SCOTT SUCHMAN / SHAKESPEARE THEATRE COMPANY
If you’re persuasive enough, you can get away with just about anything.
At least, that’s the credo that our anti-hero Dorante lives by in “The Liar,” a brilliant adaptation of the original 1644 comedy by Pierre Corneille. Theater has never been more self-aware as it is in this hilarious piece of work abound with misunderstandings, iambic pentameter and convincing split personalities. Directed by Michael Kahn of the Shakespeare Theatre Company, the play debuts at the Lansburgh Theatre and runs until May 23.
Starting with an introduction by a destitute named Cliton (Adam Green), the play couldn’t be what it is without its over-the-top yet endearing characters. Cliton is cursed with the inability to tell a lie, a trait that perhaps drew him to the wayward law school graduate of Dorante (Christian Conn). Serving as the antithesis to Cliton, Dorante is downright beguiling when it comes to charm and wordplay, a skill he uses to exaggerate his accomplishments and get him out of trouble. To him, lying is the spice of life, a necessity if one wants to stand above the monotony of dull reality.
The starting point of what becomes a network of fabrications is when Dorante meets Clarice (Erin Partin) and her quiet friend (Miriam Silverman) on his first day back in Paris since law school. Instantly enraptured by Clarice’s beauty, he decides to win her over by waxing poetic about his recent return from a made-up war in Germany. Clarice, as cautious as she tries to be about this overzealous stranger, still finds herself charmed by his playful advances but doesn’t reveal her name. After she leaves, her maid Isabelle (Colleen Delany) tells Cliton that “the pretty one” is named Lucrece, which is actually the name of Clarice’s silent friend.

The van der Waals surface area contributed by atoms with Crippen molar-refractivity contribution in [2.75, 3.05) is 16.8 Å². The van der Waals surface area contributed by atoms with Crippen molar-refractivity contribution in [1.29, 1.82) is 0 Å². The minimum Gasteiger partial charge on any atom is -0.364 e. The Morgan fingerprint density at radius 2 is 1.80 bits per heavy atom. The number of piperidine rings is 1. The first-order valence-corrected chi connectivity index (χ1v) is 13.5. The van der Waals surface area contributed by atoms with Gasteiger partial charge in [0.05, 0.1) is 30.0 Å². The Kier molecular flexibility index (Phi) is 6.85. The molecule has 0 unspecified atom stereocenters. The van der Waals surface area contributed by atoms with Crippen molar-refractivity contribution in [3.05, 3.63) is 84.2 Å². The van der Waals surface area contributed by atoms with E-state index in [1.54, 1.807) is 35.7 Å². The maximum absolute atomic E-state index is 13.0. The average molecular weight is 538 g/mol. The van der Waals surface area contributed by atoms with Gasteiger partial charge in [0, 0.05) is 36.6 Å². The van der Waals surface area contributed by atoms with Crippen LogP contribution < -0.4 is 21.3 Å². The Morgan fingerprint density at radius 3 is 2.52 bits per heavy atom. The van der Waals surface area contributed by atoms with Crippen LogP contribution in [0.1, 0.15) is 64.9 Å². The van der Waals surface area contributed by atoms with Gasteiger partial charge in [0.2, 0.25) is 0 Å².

The rest of the play follows this pattern of mind-boggling wordplay and layer after layer of misconceptions, bolstered by Dorante’s instantaneous ability to spin the truth. The iambic pentameter delivery of the dialogue makes for some chuckle-worthy moments between the characters, as each utterance is almost like a punch line. The play is malleable to just about anyone’s sensibilities and the frenetic pacing is never cumbersome during notable scenes, such as when Dorante goes on a fantastical tirade about his romp with the fiancée of one of his closest friends.
“All the world’s a lie, and all the men and women merely liars,” chimes a dreamy Dorante in the second act. As each scene builds on the other, the play keeps you on tenterhooks at all times, making you wonder what will happen next as a result of Dorante’s trickery. We never once question the morality of what he is doing because we are having so much fun. The play does not try to justify or analyze Dorante’s actions, but celebrate them. Perhaps, even for just a moment, we’re even agreeing with his life philosophy. Whenever we see him on stage, we actually want him to lie in order to keep us entertained. This could only be made possible by an excellent playwright.
When David Ives was asked to translate the original play for the adaptation, he had never heard of it before in his life. But after spending several hours reading the script with a French dictionary in hand, he realized that he would soon partake in a gem of comedic theatre. He was particularly attracted to how the plot was so simplistic in its premise yet so profoundly rich in humor, characterization and social satire. Calling his version of the play a “translaptation” — a translation with heavy dose of adaptation — he went about his work with the mindset of a playwright.
While the ending of the play is admittedly abrupt and unexpected — and not necessarily in a good way — it just works as a reminder that the entirety of the play is a farce. There may be very brief moments where the dialogue can be rather unflattering, which in turn makes the acting slightly off-key. Still, “The Liar” is another excellent production by the eminent Shakespeare Theatre Company, backed by a solid cast and an addictive story.